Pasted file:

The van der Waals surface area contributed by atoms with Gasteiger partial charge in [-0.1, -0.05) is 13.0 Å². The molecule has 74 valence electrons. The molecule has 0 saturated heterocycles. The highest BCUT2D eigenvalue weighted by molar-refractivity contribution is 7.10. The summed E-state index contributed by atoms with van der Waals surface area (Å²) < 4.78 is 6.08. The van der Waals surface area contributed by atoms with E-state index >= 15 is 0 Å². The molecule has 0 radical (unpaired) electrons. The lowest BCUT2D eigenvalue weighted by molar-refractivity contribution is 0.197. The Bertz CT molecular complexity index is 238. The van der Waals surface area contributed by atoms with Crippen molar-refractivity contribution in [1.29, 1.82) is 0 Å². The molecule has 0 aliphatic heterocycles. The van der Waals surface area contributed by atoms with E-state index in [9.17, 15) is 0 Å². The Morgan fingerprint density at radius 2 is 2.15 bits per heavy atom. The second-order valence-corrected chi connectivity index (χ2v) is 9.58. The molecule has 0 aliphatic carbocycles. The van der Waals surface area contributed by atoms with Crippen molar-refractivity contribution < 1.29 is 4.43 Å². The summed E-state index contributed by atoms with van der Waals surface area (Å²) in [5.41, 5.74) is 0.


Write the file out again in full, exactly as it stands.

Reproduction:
The van der Waals surface area contributed by atoms with Gasteiger partial charge in [-0.1, -0.05) is 13.0 Å². The molecule has 74 valence electrons. The molecule has 0 saturated heterocycles. The highest BCUT2D eigenvalue weighted by molar-refractivity contribution is 7.10. The summed E-state index contributed by atoms with van der Waals surface area (Å²) < 4.78 is 6.08. The van der Waals surface area contributed by atoms with E-state index >= 15 is 0 Å². The molecule has 0 radical (unpaired) electrons. The lowest BCUT2D eigenvalue weighted by molar-refractivity contribution is 0.197. The Bertz CT molecular complexity index is 238. The van der Waals surface area contributed by atoms with Crippen molar-refractivity contribution in [1.29, 1.82) is 0 Å². The molecule has 0 aliphatic heterocycles. The van der Waals surface area contributed by atoms with E-state index in [9.17, 15) is 0 Å². The Morgan fingerprint density at radius 2 is 2.15 bits per heavy atom. The second-order valence-corrected chi connectivity index (χ2v) is 9.58. The molecule has 0 aliphatic carbocycles. The van der Waals surface area contributed by atoms with Crippen molar-refractivity contribution < 1.29 is 4.43 Å². The summed E-state index contributed by atoms with van der Waals surface area (Å²) in [5.41, 5.74) is 0.